While it's certainly a challenge to grow grass in Alaska due to the unforgiving climate, careful selection of grass varieties and strategic timing can help establish a vibrant, healthy lawn.”
Alaska's subarctic climate is predominantly cold and arid, creating a unique challenge for growing grass as not all varieties can cope with such low temperatures and dry conditions.
Alaska's grass zone is somewhat limited, making it crucial to opt for grass types that are acclimated to this challenging climate to ensure their successful growth.
The prime time for laying grass in Alaska is during the summer.
This period provides the warmth and extended daylight the grass needs to settle in before the chillier fall and winter temperatures arrive.
Which grasses grow best in Alaska?
In the world of landscaping, not all grasses are created equal. Each thrives in a specific climate zone: cool, warm, or transition.
Alaska, with its cool season climate, prefers a particular set of grasses that relish the lower temperatures. The following grasses are the easiest to grow and maintain in Alaska:
While it's possible to grow grasses meant for other regions with proper care, attention and timing, these are the most common grasses in Alaska for residential lawns.
What is the best time to lay sod in Alaska?
Since it is considered a cool-season location, the ideal time to lay sod is in early spring or early fall. These periods offer moderate temperatures, leading to less stress on the sod and providing optimal conditions for root establishment before extreme temperatures of winter or summer. Avoid the summer, as high heat can stress the sod.
As you can see in the image below, you'll notice the most shoot growth (the grass above ground) and root growth in the spring and fall for cool season grases:
Best Grasses for Shade in Alaska
Hey, fellow green thumbs! Let's get straight to it.
In the northern coolness of Alaska, finding the right grass for shady spots might seem like a wild goose chase. Don't sweat it! We've got your back.
The top pick? Fine Fescue. This cool-season grass thrives in Alaska's climate. It's also shade-tolerant. Perfect combo, right? Fine Fescue doesn't need to bask in the sun all day. It can do well with four to six hours of sunlight, unlike many sun-loving sods.
Next on our list is Kentucky Bluegrass. While it loves sun, it can tolerate moderate shade too. It's pretty resilient and well-suited for Alaska’s cooler temps, and it requires around six hours of sunlight.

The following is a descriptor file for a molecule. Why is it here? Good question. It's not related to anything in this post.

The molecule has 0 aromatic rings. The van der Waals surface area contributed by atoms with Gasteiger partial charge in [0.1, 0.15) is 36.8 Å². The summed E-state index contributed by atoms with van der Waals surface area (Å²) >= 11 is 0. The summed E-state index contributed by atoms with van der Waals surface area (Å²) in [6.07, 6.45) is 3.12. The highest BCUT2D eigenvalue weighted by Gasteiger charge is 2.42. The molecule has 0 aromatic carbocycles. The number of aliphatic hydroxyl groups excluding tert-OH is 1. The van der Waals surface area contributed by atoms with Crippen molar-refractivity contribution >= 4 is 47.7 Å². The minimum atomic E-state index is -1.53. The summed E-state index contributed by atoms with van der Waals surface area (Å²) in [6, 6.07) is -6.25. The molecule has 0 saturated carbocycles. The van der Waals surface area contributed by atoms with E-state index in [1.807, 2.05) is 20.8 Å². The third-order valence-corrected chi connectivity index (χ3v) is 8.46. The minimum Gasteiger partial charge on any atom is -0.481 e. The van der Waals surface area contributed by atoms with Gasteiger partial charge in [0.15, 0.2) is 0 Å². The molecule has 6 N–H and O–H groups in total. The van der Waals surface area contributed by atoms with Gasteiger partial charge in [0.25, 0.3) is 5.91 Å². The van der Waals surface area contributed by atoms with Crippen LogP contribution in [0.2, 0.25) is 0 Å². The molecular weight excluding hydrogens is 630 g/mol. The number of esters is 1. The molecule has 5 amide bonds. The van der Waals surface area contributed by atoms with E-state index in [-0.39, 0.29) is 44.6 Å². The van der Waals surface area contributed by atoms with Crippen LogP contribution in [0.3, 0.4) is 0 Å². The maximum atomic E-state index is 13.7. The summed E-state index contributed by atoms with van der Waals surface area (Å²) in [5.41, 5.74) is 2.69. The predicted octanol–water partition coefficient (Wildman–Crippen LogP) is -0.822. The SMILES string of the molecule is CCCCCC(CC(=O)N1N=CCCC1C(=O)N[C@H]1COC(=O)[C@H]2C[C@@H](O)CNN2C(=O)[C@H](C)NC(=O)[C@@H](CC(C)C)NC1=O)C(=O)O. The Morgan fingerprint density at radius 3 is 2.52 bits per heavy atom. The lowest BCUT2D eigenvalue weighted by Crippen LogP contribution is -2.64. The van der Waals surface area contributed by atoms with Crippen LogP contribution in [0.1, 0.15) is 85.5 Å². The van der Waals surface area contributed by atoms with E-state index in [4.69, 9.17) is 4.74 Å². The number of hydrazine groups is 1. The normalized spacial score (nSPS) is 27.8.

Meanwhile, Perennial Ryegrass is our wildcard pick. Although it's not a shade-lover, it's adaptable. Given Alaska's long summer days, it comes through, even in partial shade.
An honorable mention is Poa Supina shade grass. It's a shade ninja, surviving in areas others might not. Though not as popular as our top picks, it's worth a shot in deep shade spots.
Remember, though, grass isn't a "plant-it-and-forget-it" deal. Proper care is key: timely watering, correct mowing height, and appropriate fertilizing. It's a little TLC that goes a long way.
That said, we're here to help you make your lawn the talk of the town - in a good way, of course! So, let’s get our hands dirty and turn your shady spots into lush, vibrant patches. Keep on sodding, Alaska!
What grasses stay green year-round in Alaska?
As with anything agriculture related, there is some nuance to this question. There are many grasses that can stay green year round in but it depends heavily on your location within the state as well as any microclimates that may exist.
The following grasses have the ability to stay green year round in Alaska:
|Tall Fescue||It typically stays green throughout the year in milder climates, given that it isn't overly stressed by heat or drought in the summer.|
|Kentucky Bluegrass||It can retain its green color for much of the year when well-maintained, though harsh winter temperatures can push it towards dormancy and a browner hue.|
|Perennial Ryegrass||It can stay vibrant and green throughout the year in many climates, unless conditions are extremely cold or dry.|
|Fine Fescue||It keeps its green color throughout the year in ideal conditions. If the winters are particularly harsh, it may lose some color.|